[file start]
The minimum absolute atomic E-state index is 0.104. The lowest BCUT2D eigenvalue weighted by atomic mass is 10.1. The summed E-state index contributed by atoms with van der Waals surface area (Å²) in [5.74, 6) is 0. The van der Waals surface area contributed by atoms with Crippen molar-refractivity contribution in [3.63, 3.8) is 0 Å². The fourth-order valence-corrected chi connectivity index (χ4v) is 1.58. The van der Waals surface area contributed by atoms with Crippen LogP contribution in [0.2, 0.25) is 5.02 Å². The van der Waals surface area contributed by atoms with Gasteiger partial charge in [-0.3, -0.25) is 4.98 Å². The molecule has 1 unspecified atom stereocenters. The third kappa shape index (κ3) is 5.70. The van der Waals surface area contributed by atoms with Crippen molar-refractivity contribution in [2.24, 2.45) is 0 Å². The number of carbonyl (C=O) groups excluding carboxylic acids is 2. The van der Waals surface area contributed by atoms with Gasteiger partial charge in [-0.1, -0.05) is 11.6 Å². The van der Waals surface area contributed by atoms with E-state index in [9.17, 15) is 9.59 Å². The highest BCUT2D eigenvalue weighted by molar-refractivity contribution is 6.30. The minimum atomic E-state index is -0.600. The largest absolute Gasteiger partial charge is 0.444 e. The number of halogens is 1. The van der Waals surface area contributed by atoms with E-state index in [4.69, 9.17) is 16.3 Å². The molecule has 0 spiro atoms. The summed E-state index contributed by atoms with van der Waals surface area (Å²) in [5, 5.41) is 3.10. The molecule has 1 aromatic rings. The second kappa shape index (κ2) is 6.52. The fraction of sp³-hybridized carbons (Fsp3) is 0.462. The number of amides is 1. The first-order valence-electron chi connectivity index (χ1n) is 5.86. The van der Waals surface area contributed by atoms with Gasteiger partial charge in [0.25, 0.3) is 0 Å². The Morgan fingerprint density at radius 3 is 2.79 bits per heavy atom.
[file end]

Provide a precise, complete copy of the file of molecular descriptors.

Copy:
The minimum absolute atomic E-state index is 0.104. The lowest BCUT2D eigenvalue weighted by atomic mass is 10.1. The summed E-state index contributed by atoms with van der Waals surface area (Å²) in [5.74, 6) is 0. The van der Waals surface area contributed by atoms with Crippen molar-refractivity contribution in [3.63, 3.8) is 0 Å². The fourth-order valence-corrected chi connectivity index (χ4v) is 1.58. The van der Waals surface area contributed by atoms with Crippen LogP contribution in [0.2, 0.25) is 5.02 Å². The van der Waals surface area contributed by atoms with Gasteiger partial charge in [-0.3, -0.25) is 4.98 Å². The molecule has 1 unspecified atom stereocenters. The third kappa shape index (κ3) is 5.70. The van der Waals surface area contributed by atoms with Crippen molar-refractivity contribution in [2.24, 2.45) is 0 Å². The number of carbonyl (C=O) groups excluding carboxylic acids is 2. The van der Waals surface area contributed by atoms with Gasteiger partial charge in [-0.1, -0.05) is 11.6 Å². The van der Waals surface area contributed by atoms with E-state index in [9.17, 15) is 9.59 Å². The highest BCUT2D eigenvalue weighted by molar-refractivity contribution is 6.30. The minimum atomic E-state index is -0.600. The largest absolute Gasteiger partial charge is 0.444 e. The number of halogens is 1. The van der Waals surface area contributed by atoms with E-state index in [4.69, 9.17) is 16.3 Å². The molecule has 0 spiro atoms. The summed E-state index contributed by atoms with van der Waals surface area (Å²) in [5, 5.41) is 3.10. The molecule has 1 aromatic rings. The second kappa shape index (κ2) is 6.52. The fraction of sp³-hybridized carbons (Fsp3) is 0.462. The number of amides is 1. The first-order valence-electron chi connectivity index (χ1n) is 5.86. The van der Waals surface area contributed by atoms with Gasteiger partial charge in [0.25, 0.3) is 0 Å². The Morgan fingerprint density at radius 3 is 2.79 bits per heavy atom.